Leo Beranek

Leo Leroy Beranek ( born September 15, 1914) is an American specialist in acoustics. He was a professor at the Massachusetts Institute of Technology (MIT) and is one of the founders of Bolt, Beranek and Newman ( BBN ), a consulting firm for acoustics.

Beranek played piano early and grew up in Mount Vernon (Iowa). He studied at Cornell College in Iowa, where he made his bachelor's degree in 1936, while earning money with radio repairs. In 1940 he received his doctorate from Harvard University and was in World War II in the electro-acoustic laboratory at Harvard, where he worked on noise reduction in radio communication with aircraft. 1947 to 1958 he was Professor of Communications Engineering at MIT and in 1948 was one of the founders of BBN and its president from 1952 to 1971.

He is the author of a standard work on acoustics, which first appeared in 1954. As a specialist in acoustics, he examined ( and designed by acoustic field ) many concert halls, which was reflected in his Book Release Music, Acoustics and Architecture from 1962.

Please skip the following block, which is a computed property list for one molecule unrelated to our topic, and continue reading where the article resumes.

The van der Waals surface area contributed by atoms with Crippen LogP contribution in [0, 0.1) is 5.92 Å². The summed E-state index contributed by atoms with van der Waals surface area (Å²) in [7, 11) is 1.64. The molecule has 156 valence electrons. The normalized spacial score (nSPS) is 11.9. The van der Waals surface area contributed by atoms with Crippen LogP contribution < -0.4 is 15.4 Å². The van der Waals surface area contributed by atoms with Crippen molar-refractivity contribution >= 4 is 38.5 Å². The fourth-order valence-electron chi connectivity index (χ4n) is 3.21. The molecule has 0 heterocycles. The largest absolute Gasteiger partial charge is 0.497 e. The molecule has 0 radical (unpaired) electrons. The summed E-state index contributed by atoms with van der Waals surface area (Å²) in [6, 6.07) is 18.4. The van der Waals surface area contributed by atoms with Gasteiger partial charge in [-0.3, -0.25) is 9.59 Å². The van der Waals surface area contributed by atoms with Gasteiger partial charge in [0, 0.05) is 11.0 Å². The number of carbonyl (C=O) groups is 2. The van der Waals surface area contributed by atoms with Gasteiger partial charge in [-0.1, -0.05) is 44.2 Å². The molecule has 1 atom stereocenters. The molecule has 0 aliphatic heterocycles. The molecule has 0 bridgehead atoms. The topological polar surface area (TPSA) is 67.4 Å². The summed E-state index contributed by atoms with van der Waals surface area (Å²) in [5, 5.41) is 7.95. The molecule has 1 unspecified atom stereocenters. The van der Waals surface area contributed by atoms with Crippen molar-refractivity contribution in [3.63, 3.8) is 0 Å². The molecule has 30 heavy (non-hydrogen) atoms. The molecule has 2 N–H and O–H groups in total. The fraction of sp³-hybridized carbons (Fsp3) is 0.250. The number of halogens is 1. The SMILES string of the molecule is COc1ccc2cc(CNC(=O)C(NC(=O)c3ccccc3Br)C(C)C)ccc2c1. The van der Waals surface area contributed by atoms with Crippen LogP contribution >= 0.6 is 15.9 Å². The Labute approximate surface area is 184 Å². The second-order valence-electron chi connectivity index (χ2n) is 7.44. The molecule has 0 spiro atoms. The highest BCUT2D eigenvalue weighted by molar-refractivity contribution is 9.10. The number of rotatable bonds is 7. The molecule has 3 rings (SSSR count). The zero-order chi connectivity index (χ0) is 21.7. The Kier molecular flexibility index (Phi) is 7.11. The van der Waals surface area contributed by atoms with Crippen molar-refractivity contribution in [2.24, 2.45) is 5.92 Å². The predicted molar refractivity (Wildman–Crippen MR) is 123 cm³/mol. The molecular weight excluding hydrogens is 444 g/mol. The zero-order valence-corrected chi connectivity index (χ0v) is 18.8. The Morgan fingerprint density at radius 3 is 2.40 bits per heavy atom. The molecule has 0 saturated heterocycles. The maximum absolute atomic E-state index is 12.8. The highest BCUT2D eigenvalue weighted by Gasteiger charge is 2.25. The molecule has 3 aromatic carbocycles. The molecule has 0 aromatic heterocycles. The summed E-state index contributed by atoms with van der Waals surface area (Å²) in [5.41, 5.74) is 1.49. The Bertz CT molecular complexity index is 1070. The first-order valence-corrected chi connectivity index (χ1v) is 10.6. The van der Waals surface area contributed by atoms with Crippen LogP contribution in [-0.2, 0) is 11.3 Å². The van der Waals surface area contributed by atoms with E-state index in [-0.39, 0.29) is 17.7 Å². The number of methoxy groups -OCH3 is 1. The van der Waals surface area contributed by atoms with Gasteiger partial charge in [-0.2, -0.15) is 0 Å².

From 1983 to 1986 he was on the board of the Boston Symphony Orchestra.

He was born in 1952 a Fellow of the American Academy of Arts and Sciences and received the 2003 National Medal of Science. In 1975 he received the Gold Medal of the Acoustical Society of America, and in 1971 the Gold Medal of the Audio Engineering Society. He is an honorary member of the American Institute of Architects. In 2003 he received the Per Bruel Gold Medal of the ASME.


  • Acoustics, McGraw Hill 1954 Acoustical Society of America 1986
  • Publisher Istvan L. Ver: Noise and Vibration Control Engineering, Wiley 1992
  • Publisher: Noise and Vibration Control, 1971, new edition 1988
  • Concert Halls and Opera Houses: Music, acoustics and architecture, 2nd edition, Springer Verlag 2004 First as Music, acoustics and architecture, Wiley 1962